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      The second variable is the actual college you go to. Mainly because: 1. the ap class is cheaper (total cost ~100$ vs $300+ at a college) 2. you get college credit for the class 3. looks good on the application They set an applicant apart from others seeking to gain admission to an elite college. In the fall, 437 Rogers students were enrolled in AP courses, up from 372 the previous spring. Anonymous. Advanced Placement courses give high school students the opportunity to sample college courses and potentially earn college credit. AP, or Advanced Placement, classes are designed to be college-level courses that can better prepare you for real-life college. Mainly because:

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      College Courses are suppose to be more rigorous than AP courses. I took Calculus 1 and 2 at a local community college and the class was, by far, more intense than the AP exam. College classes covered more material at a faster pace. Understanding the difference and advantages of both of these classes can help you make a more informed decision about which one is better for you. Also from what I hear the AP foreign language tests are extremely difficult. Although my college courses were harder than the IB courses, I was already accustomed to balancing multiple hard assignments at once, finding time for my interests and friends, and not letting myself get burned out. If you're wondering whether you should be enrolling in AP or honors courses, its hard to make the decision without knowing what makes the two different. AP courses should be harder than an honors course in the same subject. Prep for college. The answer that most colleges will give you is that it’s better to get an A in the Honors/AP class. Generally, college freshman history classes are cake to me. Many people often think that by taking Advanced Placement (AP) classes that they might get ahead in college, get credit, or may look better to colleges. Try some math/science AP's. We had some college students share the truth about difference between AP and college classes with us today: jaclynh: High school AP classes are very different than actual college courses. Top universities care more about concepts and essay writing. For most, the classes … Dual enrollment classes have no standardization nationwide which results in various degrees of quality and rigor among the courses. Even if you have a 100% understanding of the physics concepts and are perfectly proficient in writing all equations down, you'll still get the answer wrong 80% of the time. The makeup of those classes nearly matched the socioeconomic and racial demographics of the school. Honors classes and AP classes are completely different from one another in several aspects. Not sure if it's true or not, because I've taken neither.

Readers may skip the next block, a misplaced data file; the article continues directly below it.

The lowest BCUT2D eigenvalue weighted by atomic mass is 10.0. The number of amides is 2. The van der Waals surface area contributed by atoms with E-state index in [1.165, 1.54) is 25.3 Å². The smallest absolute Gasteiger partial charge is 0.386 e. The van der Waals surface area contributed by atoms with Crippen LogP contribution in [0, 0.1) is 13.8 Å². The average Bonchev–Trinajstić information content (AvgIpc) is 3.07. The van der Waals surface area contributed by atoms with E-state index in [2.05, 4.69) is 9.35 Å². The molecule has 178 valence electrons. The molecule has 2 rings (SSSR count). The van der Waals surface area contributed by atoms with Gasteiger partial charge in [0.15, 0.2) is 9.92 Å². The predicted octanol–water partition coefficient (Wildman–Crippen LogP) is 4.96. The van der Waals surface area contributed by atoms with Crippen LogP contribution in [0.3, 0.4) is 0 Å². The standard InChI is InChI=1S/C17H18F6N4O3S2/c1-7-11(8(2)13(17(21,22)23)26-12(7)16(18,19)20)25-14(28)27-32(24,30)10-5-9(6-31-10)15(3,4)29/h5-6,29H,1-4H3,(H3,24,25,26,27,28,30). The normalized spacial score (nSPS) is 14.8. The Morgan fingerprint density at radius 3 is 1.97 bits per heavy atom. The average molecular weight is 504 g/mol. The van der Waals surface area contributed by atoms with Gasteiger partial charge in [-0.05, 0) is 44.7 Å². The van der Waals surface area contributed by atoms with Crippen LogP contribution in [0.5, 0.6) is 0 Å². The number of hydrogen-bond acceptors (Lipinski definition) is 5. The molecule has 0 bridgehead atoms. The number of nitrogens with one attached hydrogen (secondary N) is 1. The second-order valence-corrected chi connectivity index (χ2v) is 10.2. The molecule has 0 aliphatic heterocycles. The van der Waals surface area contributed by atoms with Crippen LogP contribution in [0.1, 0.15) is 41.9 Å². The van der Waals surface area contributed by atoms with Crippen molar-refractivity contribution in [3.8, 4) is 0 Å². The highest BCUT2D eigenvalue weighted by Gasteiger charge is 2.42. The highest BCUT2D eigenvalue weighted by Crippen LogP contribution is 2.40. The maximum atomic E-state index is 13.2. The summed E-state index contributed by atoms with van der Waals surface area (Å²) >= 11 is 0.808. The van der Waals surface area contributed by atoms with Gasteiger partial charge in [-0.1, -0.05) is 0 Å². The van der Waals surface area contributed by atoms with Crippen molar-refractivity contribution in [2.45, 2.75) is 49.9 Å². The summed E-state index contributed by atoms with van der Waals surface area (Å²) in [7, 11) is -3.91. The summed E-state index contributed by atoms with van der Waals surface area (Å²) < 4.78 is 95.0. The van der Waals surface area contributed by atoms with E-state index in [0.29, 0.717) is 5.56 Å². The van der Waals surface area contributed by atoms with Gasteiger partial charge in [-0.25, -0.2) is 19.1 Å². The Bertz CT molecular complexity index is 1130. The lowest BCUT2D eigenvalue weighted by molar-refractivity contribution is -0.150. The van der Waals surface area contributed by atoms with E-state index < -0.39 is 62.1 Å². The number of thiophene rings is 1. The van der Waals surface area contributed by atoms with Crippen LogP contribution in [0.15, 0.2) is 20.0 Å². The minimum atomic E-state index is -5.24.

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      Well I also took AP world history and AP micro-economics. Getting a dose of a college-level curriculum early on could ease your transition from high school senior to first-year college student. Certain AP® classes do have a bit of a reputation for being especially hard. I did both the AP Physics C exams in senior year of high school (but ended up with 3's on both so have to redo them now, and I'm currently in the first one - Mechanics), you're not gonna believe how hard they make it. Between 2001 and 2017, the total number of students taking an AP exam grew from about 820,000 to more than 2.6 million. Nonetheless, Professors from good universities assume the student as taken AP courses already and decide to delve into harder topics.

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      A lot of kids (including me) complained about how hard AP physics was, but a good number of schools don't even accept the AP Physics B score for credit. I wanted to take classes over the summer so that I can start building a strong GPA for transfer, but my mom says that I shouldn’t because they’re harder since they’re so short. You will have much fewer classes than you did in high school. But believe it or not, there are other factors that can potentially make summer school courses more difficult than your regular college classes. AP Calculus looks better on a college application than AP Statistics but Statistics is a considerably easier. Where the 4.0 GPA is standard, many AP classes grade on a 5.0 scale, and some colleges will take that into consideration while reviewing a student’s application.